Saturday, March 10, 2012

Quang Vinh

With the fantastic hospitality we received in Melbourne, I really felt I needed to buy my hosts a dinner. Unfortunately, Joyce was not with us. Alan stayed back in Melbourne after work (he lives in Geelong), and we all went for a Vietnamese meal in St. Albans. 

St Albans is a Melbourne suburb very near to Eddy's place. It has a large Vietnamese population and I particularly like their pho bo (beef noodles) there. The restaurant that Eddy and Alan chose was the Quang Vinh - a Vietnam and Chinese place. The place is apparently very popular with the locals in St Albans and the neighboring suburbs. It occupies 2 shop lots and was almost full house when we arrived.

The menu in this restaurant was wide-ranging. It had the Vietnamese pho bo which I observed a lot of people eating and Chinese dishes. Service was brisk, efficient and business-like. No friendly personal touches. Like all Vietnamese eating places in the vicinity, tea was complimentary and served in small thermo flasks.

Eddy, being the "resident" diner, did the ordering. He hesitated on the first dish - the Vietnamese salad - which he deemed too expensive at 30 Aussies. I plodded him to go ahead to order. And was I glad I did. For it turned up to be fantastic. This so-called salad had lots of boiled pork, prawns, jelly fish, some onions, basil leaves and carrots, topped with some crunchy peanuts. The whole thing was mixed in a spicy sweet and sourish clear sauce. It was delicious. The pieces of pork was wonderful in taste and texture. The jelly fish was crunchy to the bite. The prawns were very fresh. Good to the last morsel.

This clay pot tofu was cooked with salted fish, and some minced pork and mushroom. It was another delightful dish. The aroma of the salt fish was tantalizing. It went very well with the rice. The tofu was soft and smooth. It was simple yet so very delicious.

The next dish was perhaps a typical mat-salleh selection. It was pork ribs in a sweet and sour tomato sauce. It was as stereo-type as it could get. Yet it was delicious. The pork was tender and deep fried to a nice crisp before being stirred in the tomato-based sauce.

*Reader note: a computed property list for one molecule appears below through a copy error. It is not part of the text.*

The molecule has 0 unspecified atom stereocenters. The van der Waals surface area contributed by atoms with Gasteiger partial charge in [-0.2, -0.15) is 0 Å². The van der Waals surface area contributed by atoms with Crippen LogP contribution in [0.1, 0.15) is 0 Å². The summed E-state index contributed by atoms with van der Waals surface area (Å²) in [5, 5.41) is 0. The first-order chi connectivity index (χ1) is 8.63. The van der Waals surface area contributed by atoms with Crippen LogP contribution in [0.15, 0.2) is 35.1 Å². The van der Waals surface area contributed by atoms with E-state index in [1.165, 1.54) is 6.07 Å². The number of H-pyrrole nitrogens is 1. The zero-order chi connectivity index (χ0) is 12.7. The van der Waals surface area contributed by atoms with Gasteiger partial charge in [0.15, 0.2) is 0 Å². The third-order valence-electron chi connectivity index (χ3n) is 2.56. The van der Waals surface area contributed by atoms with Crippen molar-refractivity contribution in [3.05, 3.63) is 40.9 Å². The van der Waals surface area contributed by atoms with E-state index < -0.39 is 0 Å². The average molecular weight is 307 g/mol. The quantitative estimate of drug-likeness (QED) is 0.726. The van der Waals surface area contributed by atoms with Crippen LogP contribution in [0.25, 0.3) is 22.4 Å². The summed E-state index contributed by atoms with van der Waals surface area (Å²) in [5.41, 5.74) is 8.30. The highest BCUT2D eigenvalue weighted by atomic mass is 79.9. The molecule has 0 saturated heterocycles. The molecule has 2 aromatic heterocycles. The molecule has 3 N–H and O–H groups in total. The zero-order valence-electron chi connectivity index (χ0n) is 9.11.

I think we asked for choy sum but the vege dish turned up to be kangkong. But heck, no complaint. The kangkong was great. It was fried in a spicy sauce, but it wasn't sambal belacan. All the same, it looked and tasted like the kangkong we have at home.

The squid was deep fried in a salted egg yolk batter. Salted egg yolk batter is rather new and is now very popular in Malaysia. I was surprised to find it down under as well. The aroma of the salted egg yolk was rich and enticing. The squid was very fresh. It was a superb combination. A great sinful dish.

The last dish was the Mongolian beef. It was sizzling beef on a hot plate cooked, I believe, with oyster and soy sauces. It basically was the same hot plate beef that are so common in Malaysia. I don't know why they call it Mongolian beef. I seriously doubt the Mongolians cook their beef this way. Anyway, it wasn't bad at all. The beef was tender - typically Aussie quality. The taste was good.

I have to mention the custard apple juice that Crystal ordered. I have tasted some fabulous Australian custard apples - in Malaysia, not in Australia. They are darn expensive - up to RM45 for a fruit. These Aussie custard apples are super sweet (unlike the sour Malaysian variety) and smooth. The juice that Crystal had was a concentrated glass of this delightful fruit. It was sweet and absolutely marvelous. 

The dinner at St Albans was most enjoyable. The food was great. We talked about our lives, my hosts' Aussie experiences and reminisced on our Malaysian pasts. Could the evening be better than this?

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